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6 things to consider before you buy a Client Management System


Source: Pexels @ Andrea Piacquadio

A CMS or Client Management System (also called a CRM or Client Relationship Management system or Case Management System) are key tools for delivering and improving social services. They are also big business, and can be quite costly to invest in. We know social organisations that have spent hundreds of thousands of dollars and for larger organisations, millions of dollars on these IT database systems. They are significant investments for cash-strapped social organisations. Yet they don’t always deliver good value.


We advise clients not to rush into buying a CMS, but to first spend time designing your data ecosystem. The key to getting the most out of your IT providers is to develop a detailed, mapped set of metrics and to be clear how you will use this data for better decision making. This forms part of your functional brief to the CMS provider, but it also reduces duplication and the need to re-work your system when you need to make changes down the track.


Here are our top six principles to consider before investing in a new CMS: 


1. Start with the end in mind

We run what we call ‘End State’ workshops that help organisations get laser-focused on the social mission and organisational goals. As you identify what your organisation is trying to achieve, the workshop helps you identify the data you’ll need to achieve your key goals. This then enables you to decide what outputs (reports, IT dashboards) you need to generate these metrics. The End State process is an acquired skill because you have to balance frontline and client needs, quality of data, validated metrics as well and organisational and operational considerations.


​2. Trim the data tree

Best practice in metrics design is to only collect the data you actually use - this is both efficient and it reduces collection burden on program participants and staff. These trees can get out of control - we’ve known some organisations to have more than 500 metrics they collect from clients! For example, you might prioritise collecting data that helps a frontline worker make a needs assessment. This data could also help executives make decisions about how and where to allocate resources, or what to do about low performance, or about which tenders to apply for. By identifying how you will use the data, you can reduce data collection and get rid of metrics that are of low value. 


3. Develop metrics on ‘what success looks like’

A good social impact data system is clear about how the social mission will be measured. This can be both the social outcomes you want to achieve, as well as operational or financial goals. For example, one organisation we know was clear that to succeed in the disability sector they would need to grow by 50% in the next few years. This is a clear growth goal that can be tracked as part of strategic plans. Where there are multiple teams or organisations working together, define what success looks like at each step of a participant’s journey and document that in your agreements.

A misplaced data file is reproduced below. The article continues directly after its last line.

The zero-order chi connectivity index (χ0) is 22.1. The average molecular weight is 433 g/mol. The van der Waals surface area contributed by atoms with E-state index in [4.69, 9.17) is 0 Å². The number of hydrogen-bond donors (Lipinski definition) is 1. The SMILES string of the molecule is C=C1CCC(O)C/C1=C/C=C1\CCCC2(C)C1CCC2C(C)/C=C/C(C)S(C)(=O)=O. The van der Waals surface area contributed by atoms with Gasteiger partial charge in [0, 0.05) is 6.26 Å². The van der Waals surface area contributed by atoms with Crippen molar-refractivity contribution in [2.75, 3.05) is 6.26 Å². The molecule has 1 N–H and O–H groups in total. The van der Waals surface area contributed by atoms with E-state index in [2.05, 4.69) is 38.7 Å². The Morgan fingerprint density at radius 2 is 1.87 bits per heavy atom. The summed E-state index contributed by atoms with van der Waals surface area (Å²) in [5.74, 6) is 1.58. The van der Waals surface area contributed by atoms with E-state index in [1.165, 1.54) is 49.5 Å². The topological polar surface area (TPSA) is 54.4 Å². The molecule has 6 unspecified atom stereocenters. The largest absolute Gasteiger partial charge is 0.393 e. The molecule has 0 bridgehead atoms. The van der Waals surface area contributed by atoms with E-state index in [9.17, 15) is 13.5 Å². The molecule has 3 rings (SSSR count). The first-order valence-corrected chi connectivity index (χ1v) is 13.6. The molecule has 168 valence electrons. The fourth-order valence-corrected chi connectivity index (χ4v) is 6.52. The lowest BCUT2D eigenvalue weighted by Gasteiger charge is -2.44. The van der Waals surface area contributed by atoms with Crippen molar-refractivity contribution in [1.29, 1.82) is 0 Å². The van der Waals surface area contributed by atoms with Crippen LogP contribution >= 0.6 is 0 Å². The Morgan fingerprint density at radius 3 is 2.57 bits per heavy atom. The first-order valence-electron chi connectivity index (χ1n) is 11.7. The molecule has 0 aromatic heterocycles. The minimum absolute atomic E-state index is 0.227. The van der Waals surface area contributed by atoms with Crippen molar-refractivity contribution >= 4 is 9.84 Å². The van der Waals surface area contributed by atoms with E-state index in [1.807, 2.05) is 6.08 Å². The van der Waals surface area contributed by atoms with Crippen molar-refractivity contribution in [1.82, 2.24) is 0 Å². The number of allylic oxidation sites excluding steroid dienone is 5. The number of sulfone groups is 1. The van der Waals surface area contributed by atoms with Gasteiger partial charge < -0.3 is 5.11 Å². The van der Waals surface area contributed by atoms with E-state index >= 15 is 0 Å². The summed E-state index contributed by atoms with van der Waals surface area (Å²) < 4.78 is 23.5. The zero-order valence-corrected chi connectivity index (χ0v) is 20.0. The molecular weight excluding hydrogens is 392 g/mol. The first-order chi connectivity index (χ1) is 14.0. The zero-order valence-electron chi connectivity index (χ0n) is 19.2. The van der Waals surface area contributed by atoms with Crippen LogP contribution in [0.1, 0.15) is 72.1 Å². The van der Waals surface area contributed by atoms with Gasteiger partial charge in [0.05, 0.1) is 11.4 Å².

​4. Take the entire organisation on a data journey

The social sector has sometimes had a love-hate relationship with data, especially where data collection is imposed externally. When data is collected but not used by the organisation, it can feel like a wasted effort. In contrast, we find that developing timely, practical and relevant data dashboards for frontline staff is often met with enthusiasm when it helps someone do their job better. Part of the data ‘cultural’ journey is to show frontline staff in particular how data visualisation can be useful even before you brief the CMS provider. We developed a dashboard for one client that allowed frontline staff to see on one page all the relevant needs and risks data for a client. The staff found that very useful in tailoring the services to individuals and groups to improve the participant experience.


5. Use the opportunity to improve

​One of the biggest mistakes we’ve seen with a new CMS investment is to just implement the existing or old metrics into the new system without question. You don’t just want a smoother or more modern way to collect the old information - a new CMS is an opportunity to improve the metrics you collect and how you use them. Get the quality, research and service experts in your organisation to push the envelope on what should be collected, employing the latest thinking on best tools and measures. We have a robust process for continuous quality improvement that incorporates service and operational  improvements.


​6. Make IT serve your metrics strategy

​Your CMS needs to be subservient to your needs, not the other way around. The clearer you are about what data you need and how you will use, analyse and visualise your data, the more confident you will be in defining your functional requirements. It’s worth remembering that data systems sit in a complex world and it may not be possible to build the perfect system from scratch. There are integrations with government data systems, and also legacy systems that you might have to keep using in parallel. Best practice in data security is to have a clear reason about why you need to collect certain data. Your End State work and metric map will give you those justifications if you have done the hard thinking about what to collect and how to use it.



We know that for many social organisations, this is headache-producing. Navigating CMS and IT can feel like speaking another language, and it can be stressful, especially when you know you need to adapt your processes and systems. These principles are a starting point for making that process easier. Stay tuned for more features about ways to consider, use and identify data. And please get in touch if you’d like a free chat with us about how we can help.

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